To me the most interesting thing about this is the way that games can inspire other games, just as stories can inspire other stories. Van took a fairly prosaic game, added his own very clever variation, and came up with something far more interesting. And, arguably, more profound. For whereas the original Memory game is a kind of meditation on permanence, Van’s variation is a meditation on impermanence.

I was so impressed by this that I then created my own variation of Van’s variation, which took his idea even further. But I’ll get to that the day after tomorrow. Meanwhile, I’ll give you a chance to play with (and hopefully to solve) Van’s version of the Memory game.

Attic, part 7

As their teacher’s voice filled the room, intoning the strange words, Jenny and Josh looked at each other.

“Whoa,” Josh said, “Isn’t he supposed to be translating that stuff into English?”

“Keep your voice down!” Jenny whispered. “I’m sure Mr. Symarian knows what he’s doing. Besides, whatever it is, I think something’s happening.”

“What do you mean?”

“Haven’t you noticed?” she said. “It’s getting colder in here.”

“Maybe somebody left the window open…” Josh’s whispered voice trailed off. The window was shut tight. As they watched, lines of frost were forming over the panes of glass. “It could just be a cold snap,” he suggested.

Jenny shook her head, and pointed. Across the room, the window on the office door was also frosting up. Josh stared at the door, agape, and then they both looked back at their teacher. A patch of air above the center of his desk was starting to shimmer, the way hot air shimmers on a summer’s day. The surface of the desk directly beneath was slowly and ominously beginning to darken.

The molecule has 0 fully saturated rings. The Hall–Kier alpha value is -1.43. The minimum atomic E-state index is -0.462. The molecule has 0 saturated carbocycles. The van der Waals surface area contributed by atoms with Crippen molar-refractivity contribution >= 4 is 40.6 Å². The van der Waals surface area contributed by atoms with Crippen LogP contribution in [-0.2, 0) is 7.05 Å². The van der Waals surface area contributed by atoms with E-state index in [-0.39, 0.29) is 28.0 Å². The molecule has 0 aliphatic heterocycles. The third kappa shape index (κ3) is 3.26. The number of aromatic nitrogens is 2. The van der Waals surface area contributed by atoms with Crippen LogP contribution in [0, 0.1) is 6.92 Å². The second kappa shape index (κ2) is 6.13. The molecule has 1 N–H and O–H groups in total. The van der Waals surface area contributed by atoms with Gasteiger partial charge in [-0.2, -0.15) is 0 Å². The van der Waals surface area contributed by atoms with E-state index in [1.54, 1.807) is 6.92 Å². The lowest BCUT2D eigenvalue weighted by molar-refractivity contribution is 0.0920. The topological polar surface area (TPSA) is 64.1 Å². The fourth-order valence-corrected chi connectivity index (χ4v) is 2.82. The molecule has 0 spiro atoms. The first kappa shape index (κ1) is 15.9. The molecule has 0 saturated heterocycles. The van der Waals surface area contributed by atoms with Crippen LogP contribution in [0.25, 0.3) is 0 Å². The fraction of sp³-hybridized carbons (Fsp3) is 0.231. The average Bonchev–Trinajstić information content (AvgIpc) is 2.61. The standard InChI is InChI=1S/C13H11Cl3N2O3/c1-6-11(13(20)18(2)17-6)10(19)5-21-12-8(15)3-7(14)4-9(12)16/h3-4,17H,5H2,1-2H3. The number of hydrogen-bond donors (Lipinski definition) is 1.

Suddenly there was a popping sound. Mr. Symarian had stopped his chant, and was now peering with interest down at the desktop. Standing there on the desk, looking around with a somewhat disgruntled expression, was a bright reddish-orange six inch tall demon.

As Jenny and Josh looked on in amazement, the demon spread first one leathery wing, then the other, eyeing them critically.

“Hello Sid,” said Mr. Symarian.

The demon glared up at their teacher reproachfully. “You couldn’t have picked a better color, maybe?” he said in what sounded like a strong Brooklyn accent.

“Sorry,” Mr. Symarian shrugged. “I’m a little rusty.”

“Yeah, right. And now ’cause you’re rusty, I’m rusty.” The demon shook his horned head in resignation. “Amateurs! I need a smoke.” He waved one of his tiny taloned hands, and a perfectly proportioned little cigar appeared in his fingers, already lit.

“Sorry Sid, you can’t smoke in here,” Mr. Symarian admonished.

“You gotta be kidding me,” the demon replied. “Who’s idea was it to bring me here in the first place? Cut me a break, will ya?”

“You know the rules, Sid. Local customs. It’s not up to me. They’re His rules.”

“Crap,” the demon said. There was a bright reddish-orange flare, and the little cigar vanished as suddenly as it had appeared.

Jenny and Josh had been silent throughout this exchange, too stunned to speak. But now Josh found his voice. “You said crap.”

The demon looked at him, as if seeing him for the first time. “What’s it to you?”

“Demons aren’t supposed to say things like that.”